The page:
The two crew sit in a tandem stepped cockpit equipped with two large Multi-Function Displays (MFDs), a modern wide-angle Head-Up Display (HUD) and full hands on throttle and stick (HOTAS) controls. The Lead In Fighter Trainer and Attack variants will be equipped with a Lockheed Martin APG-167 radar in the nose and a M61 20 mm cannon in the port wing root. The incorporation of many of the latest-technology but ‘off the shelf’ components and systems within the design is intended to deliver a capable but efficient, reliable and easy to maintain aircraft.

The Golden Eagle already has a production order for 50 T-50 trainers and 44 A-50 Fighter Lead In trainers from the RoKAF. Further domestic orders may follow, to allow replacement of the F-5 and F-4 in RoKAF service. The type also has obvious export potential – particularly among the ever growing number of F-16 operators. It’s manoeuvrability and advanced systems are designed to prepare future pilots to fly the next generation fighters such as the Eurofighter Typhoon, Dassault Rafale and Lockheed Martin F-35, while its combat capability allows dual-role adaptability. Potential rivals, such as the EADS Mako and Aermacchi M-346 have yet to secure any orders, while the class-leading but slow-selling BAE SYSTEMS Hawk may have reached the limit of its development potential. With the marketing clout of Lockheed Martin behind it, the future of the Golden Eagle is sure to be bright.

Front view of T-50 001 with
‘Golden Eagle’ name still concealed
Impression of the T-50 in rollout colours
(All photos Lockheed Martin)

Variants

Requirement Specification: ?
Manufacturers Designation: ?

Development History:
KTX-2 Initial project designation.
T-50A Initial designation for unarmed Advanced Jet Trainer version.
T-50B Initial designation for Fighter Lead In Trainer version, with APG-67 radar and M61 internal gun. Later incorporated into A-50 version.
T-50 Golden Eagle Official designation for unarmed Advanced Jet Trainer version. Also known as T-50 AJT.
A-50 Golden Eagle Official RoKAF designation for armed version with APG-67 radar and M61 internal gun. Also known as T-50 LIFT. Fighter Lead In Trainer/Light Attack variant.
This impression clearly shows the air intakes This view shows T-50s resemblance to the F-16
(All photos Lockheed Martin)

History

Key Dates:
1992    Initial design studies for KTX-2 launched.
July 1994    Overall design layout finalised.
mid 1995    Preliminary design completed.
July 1996    Lockheed Martin chosen as foreign partner.
3 July 1997    Production programme approved by South Korean government.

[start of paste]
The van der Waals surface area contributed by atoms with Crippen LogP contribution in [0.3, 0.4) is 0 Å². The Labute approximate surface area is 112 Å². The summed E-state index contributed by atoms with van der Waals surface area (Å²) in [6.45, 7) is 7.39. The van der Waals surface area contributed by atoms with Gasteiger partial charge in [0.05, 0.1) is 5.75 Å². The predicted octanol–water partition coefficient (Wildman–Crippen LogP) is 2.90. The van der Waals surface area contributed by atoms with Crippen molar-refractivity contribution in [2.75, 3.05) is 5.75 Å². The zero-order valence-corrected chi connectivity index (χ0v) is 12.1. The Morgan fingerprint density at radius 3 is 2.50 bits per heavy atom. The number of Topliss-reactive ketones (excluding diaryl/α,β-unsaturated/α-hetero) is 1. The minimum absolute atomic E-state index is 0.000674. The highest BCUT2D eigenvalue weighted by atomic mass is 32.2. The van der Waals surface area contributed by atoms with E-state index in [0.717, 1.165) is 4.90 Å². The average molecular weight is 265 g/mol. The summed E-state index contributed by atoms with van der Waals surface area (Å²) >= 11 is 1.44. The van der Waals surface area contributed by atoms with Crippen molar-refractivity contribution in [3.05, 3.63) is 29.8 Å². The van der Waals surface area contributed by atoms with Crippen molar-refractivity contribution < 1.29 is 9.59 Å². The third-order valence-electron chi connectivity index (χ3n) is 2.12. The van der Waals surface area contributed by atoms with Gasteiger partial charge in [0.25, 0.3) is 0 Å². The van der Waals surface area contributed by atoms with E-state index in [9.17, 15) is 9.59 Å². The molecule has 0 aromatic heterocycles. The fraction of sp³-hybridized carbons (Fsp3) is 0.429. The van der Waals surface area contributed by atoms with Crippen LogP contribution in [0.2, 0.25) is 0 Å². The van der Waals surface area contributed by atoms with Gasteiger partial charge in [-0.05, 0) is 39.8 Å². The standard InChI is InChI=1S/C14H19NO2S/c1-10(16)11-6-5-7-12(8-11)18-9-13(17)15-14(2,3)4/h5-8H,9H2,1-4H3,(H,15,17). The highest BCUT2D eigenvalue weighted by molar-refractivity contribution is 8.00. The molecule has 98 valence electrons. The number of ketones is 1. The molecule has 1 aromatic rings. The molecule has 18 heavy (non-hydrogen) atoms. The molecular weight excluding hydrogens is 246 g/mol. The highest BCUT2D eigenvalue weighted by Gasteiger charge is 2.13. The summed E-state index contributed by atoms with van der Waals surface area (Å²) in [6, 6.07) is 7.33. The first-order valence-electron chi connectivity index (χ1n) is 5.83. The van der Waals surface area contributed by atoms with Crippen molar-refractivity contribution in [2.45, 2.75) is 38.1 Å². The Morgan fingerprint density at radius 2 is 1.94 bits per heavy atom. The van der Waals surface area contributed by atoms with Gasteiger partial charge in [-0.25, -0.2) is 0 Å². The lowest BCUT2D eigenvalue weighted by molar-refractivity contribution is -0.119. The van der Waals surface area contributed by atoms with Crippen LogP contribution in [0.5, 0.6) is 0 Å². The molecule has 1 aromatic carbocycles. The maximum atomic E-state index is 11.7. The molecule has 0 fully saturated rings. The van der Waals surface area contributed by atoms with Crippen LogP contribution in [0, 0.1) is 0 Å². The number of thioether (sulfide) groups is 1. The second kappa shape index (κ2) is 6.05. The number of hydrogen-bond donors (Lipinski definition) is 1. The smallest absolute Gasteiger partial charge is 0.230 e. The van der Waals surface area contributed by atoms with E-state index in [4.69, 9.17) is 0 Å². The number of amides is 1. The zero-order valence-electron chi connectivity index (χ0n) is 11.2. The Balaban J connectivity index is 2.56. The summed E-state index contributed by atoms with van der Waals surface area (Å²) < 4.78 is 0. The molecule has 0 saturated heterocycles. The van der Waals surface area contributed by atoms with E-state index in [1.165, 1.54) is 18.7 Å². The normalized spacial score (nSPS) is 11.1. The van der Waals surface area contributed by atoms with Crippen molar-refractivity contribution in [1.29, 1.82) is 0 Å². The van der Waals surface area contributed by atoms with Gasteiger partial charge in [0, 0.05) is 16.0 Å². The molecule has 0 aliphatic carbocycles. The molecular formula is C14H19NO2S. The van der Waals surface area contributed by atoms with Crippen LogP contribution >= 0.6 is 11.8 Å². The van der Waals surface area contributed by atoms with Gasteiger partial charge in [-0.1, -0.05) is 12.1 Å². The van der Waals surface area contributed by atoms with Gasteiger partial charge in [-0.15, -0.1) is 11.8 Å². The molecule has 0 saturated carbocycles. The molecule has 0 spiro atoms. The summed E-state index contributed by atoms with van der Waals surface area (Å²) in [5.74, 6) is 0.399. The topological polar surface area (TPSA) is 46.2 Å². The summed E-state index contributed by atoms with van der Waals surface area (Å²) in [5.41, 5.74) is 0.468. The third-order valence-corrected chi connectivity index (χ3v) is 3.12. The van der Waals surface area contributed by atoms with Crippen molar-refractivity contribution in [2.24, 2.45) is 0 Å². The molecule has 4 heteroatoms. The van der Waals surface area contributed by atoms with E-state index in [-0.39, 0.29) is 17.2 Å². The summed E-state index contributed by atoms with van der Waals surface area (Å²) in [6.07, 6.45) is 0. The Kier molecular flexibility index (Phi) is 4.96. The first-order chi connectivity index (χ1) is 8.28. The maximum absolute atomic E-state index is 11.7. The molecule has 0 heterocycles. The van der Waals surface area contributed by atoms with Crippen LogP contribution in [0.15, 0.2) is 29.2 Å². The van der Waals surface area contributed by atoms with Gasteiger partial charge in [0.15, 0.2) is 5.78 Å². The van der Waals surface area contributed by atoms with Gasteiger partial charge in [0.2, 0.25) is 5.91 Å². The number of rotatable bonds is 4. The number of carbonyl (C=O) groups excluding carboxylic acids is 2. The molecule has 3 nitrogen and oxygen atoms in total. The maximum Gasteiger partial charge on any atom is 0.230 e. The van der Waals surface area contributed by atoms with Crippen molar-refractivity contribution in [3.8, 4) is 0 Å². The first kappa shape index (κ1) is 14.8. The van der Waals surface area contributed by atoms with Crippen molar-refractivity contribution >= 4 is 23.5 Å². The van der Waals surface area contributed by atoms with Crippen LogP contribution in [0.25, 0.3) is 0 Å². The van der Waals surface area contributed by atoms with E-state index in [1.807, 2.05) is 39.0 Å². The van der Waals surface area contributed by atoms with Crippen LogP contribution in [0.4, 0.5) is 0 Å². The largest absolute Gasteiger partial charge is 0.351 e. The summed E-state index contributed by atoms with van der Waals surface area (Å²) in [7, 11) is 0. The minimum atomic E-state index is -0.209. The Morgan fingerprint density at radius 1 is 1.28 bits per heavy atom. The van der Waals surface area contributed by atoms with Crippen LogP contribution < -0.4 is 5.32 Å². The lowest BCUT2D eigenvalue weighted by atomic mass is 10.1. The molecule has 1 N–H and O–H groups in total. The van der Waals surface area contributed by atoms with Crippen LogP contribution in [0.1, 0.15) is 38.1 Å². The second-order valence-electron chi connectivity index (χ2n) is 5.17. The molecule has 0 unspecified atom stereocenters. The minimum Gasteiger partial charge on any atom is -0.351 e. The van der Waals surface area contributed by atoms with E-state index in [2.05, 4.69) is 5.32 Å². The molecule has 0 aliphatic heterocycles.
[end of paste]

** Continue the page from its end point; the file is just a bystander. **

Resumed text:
17 July 1997    Lockheed Martin formally signs production agreement with Samsung.
24 October 1997    Contract to build six prototypes received.
10 November 1997    US Congress approves technology export licence.
12-16 July 1999    Preliminary design review conducted.
August 1999    Overall design frozen.
October 1999    KAI formed from the aerospace divisions of three Korean companies.
February 2000    KTX-2 renamed T-50/A-50 Golden Eagle.
31 July – 4 August 2000    Critical design review conducted.
15 January 2001    Final assembly of first prototype begun.
31 October 2001    Official roll out of first prototype**
20 August 2002    Maiden flight of first T-50 prototype.
8 November 2002    Maiden flight of second T-50 prototype.
19 February 2003    T-50 prototype exceeds Mach 1 for the first time.
29 August 2003    Maiden flight of first T-50 LIFT (A-50) prototype.
4 September 2003    Maiden flight of second T-50 LIFT (A-50) prototype.
late 2003    Start of series production.
mid 2005    End of flight test programme.
October 2005    First production T-50 rolled out.
2010    Last production A-50 for RoKAF delivered.

** Air International quotes 28 September 2001 as the rollout date, but this was only the anticipated rollout date in January 2001. Lockheed Martin press releases quote the October date.

Operators

Military Operators

South Korea – Air Force (94 T-50 & A-50 planned)

Government Agencies

South Korea – T-50 Combined Test Force (2 T-50 & 2 A-50 planned)

Civilian Operators

None  
T-50 001 being rolled out T-50 001 after the official naming ceremony
(All photos Lockheed Martin)

Specifications

KAI T-50 Golden Eagle
Crew: Two
Dimensions: Length 42 ft 7 in (12.98 m); Height 15 ft 8.25 in (4.78 m); Wing Span 30 ft 1 in (9.17 m); Wing Area TBA sq ft (TBA sq m)